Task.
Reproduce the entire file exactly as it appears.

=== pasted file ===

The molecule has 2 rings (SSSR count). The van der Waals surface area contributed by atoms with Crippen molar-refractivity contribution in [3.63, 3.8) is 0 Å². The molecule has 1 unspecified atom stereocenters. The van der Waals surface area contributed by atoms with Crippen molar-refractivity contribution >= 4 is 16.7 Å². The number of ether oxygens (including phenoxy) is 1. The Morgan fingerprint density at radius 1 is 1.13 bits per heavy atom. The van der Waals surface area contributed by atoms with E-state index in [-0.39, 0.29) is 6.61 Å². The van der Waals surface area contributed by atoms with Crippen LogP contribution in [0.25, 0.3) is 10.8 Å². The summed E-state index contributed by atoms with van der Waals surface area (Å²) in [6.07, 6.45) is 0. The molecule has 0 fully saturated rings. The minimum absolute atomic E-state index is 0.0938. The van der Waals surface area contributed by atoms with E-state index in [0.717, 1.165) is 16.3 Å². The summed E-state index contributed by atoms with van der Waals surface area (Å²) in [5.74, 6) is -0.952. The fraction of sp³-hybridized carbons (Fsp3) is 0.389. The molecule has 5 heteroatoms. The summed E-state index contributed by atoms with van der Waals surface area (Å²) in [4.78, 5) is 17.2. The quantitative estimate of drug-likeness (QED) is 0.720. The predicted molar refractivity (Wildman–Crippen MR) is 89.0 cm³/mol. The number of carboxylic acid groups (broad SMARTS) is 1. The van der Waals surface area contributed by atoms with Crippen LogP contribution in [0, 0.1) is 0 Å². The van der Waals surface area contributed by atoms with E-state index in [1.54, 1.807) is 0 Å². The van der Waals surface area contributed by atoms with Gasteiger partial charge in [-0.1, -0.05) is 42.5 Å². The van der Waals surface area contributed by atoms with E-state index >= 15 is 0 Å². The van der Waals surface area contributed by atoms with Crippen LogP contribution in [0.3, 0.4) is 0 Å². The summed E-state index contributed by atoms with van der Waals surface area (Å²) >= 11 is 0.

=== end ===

The molecule has 2 rings (SSSR count). The van der Waals surface area contributed by atoms with Crippen molar-refractivity contribution in [3.63, 3.8) is 0 Å². The molecule has 1 unspecified atom stereocenters. The van der Waals surface area contributed by atoms with Crippen molar-refractivity contribution >= 4 is 16.7 Å². The number of ether oxygens (including phenoxy) is 1. The Morgan fingerprint density at radius 1 is 1.13 bits per heavy atom. The van der Waals surface area contributed by atoms with E-state index in [-0.39, 0.29) is 6.61 Å². The van der Waals surface area contributed by atoms with Crippen LogP contribution in [0.25, 0.3) is 10.8 Å². The summed E-state index contributed by atoms with van der Waals surface area (Å²) in [6.07, 6.45) is 0. The molecule has 0 fully saturated rings. The minimum absolute atomic E-state index is 0.0938. The van der Waals surface area contributed by atoms with E-state index in [0.717, 1.165) is 16.3 Å². The summed E-state index contributed by atoms with van der Waals surface area (Å²) in [5.74, 6) is -0.952. The fraction of sp³-hybridized carbons (Fsp3) is 0.389. The molecule has 5 heteroatoms. The summed E-state index contributed by atoms with van der Waals surface area (Å²) in [4.78, 5) is 17.2. The quantitative estimate of drug-likeness (QED) is 0.720. The predicted molar refractivity (Wildman–Crippen MR) is 89.0 cm³/mol. The number of carboxylic acid groups (broad SMARTS) is 1. The van der Waals surface area contributed by atoms with Crippen LogP contribution in [0, 0.1) is 0 Å². The van der Waals surface area contributed by atoms with E-state index in [1.54, 1.807) is 0 Å². The van der Waals surface area contributed by atoms with Gasteiger partial charge in [-0.1, -0.05) is 42.5 Å². The van der Waals surface area contributed by atoms with E-state index >= 15 is 0 Å². The van der Waals surface area contributed by atoms with Crippen LogP contribution in [0.3, 0.4) is 0 Å². The summed E-state index contributed by atoms with van der Waals surface area (Å²) >= 11 is 0.